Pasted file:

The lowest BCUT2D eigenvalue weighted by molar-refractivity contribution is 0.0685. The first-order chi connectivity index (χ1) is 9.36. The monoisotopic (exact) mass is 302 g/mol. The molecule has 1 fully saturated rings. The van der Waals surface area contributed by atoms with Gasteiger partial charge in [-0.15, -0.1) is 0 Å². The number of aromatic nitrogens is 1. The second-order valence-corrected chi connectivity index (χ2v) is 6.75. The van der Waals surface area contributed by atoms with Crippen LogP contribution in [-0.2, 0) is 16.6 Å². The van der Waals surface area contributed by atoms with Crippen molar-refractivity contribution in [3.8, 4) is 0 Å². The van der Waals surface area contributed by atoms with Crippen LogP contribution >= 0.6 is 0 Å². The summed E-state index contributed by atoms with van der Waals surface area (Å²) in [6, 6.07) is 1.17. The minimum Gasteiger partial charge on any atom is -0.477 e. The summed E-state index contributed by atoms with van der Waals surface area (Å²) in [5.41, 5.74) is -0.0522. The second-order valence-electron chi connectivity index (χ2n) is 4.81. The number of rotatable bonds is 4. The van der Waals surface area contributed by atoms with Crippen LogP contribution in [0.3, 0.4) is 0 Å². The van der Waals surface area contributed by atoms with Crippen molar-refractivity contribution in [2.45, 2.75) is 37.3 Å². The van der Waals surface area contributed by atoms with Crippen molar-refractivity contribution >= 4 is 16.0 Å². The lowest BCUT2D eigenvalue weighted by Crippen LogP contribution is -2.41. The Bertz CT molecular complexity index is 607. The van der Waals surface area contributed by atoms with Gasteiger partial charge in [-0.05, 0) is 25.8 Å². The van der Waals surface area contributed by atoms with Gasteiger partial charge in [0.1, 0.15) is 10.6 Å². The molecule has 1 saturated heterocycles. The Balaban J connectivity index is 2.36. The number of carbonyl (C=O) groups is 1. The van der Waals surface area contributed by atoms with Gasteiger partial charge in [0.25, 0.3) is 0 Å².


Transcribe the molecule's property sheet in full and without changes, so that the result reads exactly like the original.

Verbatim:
The lowest BCUT2D eigenvalue weighted by molar-refractivity contribution is 0.0685. The first-order chi connectivity index (χ1) is 9.36. The monoisotopic (exact) mass is 302 g/mol. The molecule has 1 fully saturated rings. The van der Waals surface area contributed by atoms with Gasteiger partial charge in [-0.15, -0.1) is 0 Å². The number of aromatic nitrogens is 1. The second-order valence-corrected chi connectivity index (χ2v) is 6.75. The van der Waals surface area contributed by atoms with Crippen LogP contribution in [-0.2, 0) is 16.6 Å². The van der Waals surface area contributed by atoms with Crippen molar-refractivity contribution in [3.8, 4) is 0 Å². The van der Waals surface area contributed by atoms with Crippen LogP contribution >= 0.6 is 0 Å². The summed E-state index contributed by atoms with van der Waals surface area (Å²) in [6, 6.07) is 1.17. The minimum Gasteiger partial charge on any atom is -0.477 e. The summed E-state index contributed by atoms with van der Waals surface area (Å²) in [5.41, 5.74) is -0.0522. The second-order valence-electron chi connectivity index (χ2n) is 4.81. The number of rotatable bonds is 4. The van der Waals surface area contributed by atoms with Crippen LogP contribution in [0.3, 0.4) is 0 Å². The van der Waals surface area contributed by atoms with Crippen molar-refractivity contribution in [2.45, 2.75) is 37.3 Å². The van der Waals surface area contributed by atoms with Crippen molar-refractivity contribution >= 4 is 16.0 Å². The lowest BCUT2D eigenvalue weighted by Crippen LogP contribution is -2.41. The Bertz CT molecular complexity index is 607. The van der Waals surface area contributed by atoms with Gasteiger partial charge in [-0.05, 0) is 25.8 Å². The van der Waals surface area contributed by atoms with Gasteiger partial charge in [0.1, 0.15) is 10.6 Å². The molecule has 1 saturated heterocycles. The Balaban J connectivity index is 2.36. The number of carbonyl (C=O) groups is 1. The van der Waals surface area contributed by atoms with Gasteiger partial charge in [0.25, 0.3) is 0 Å².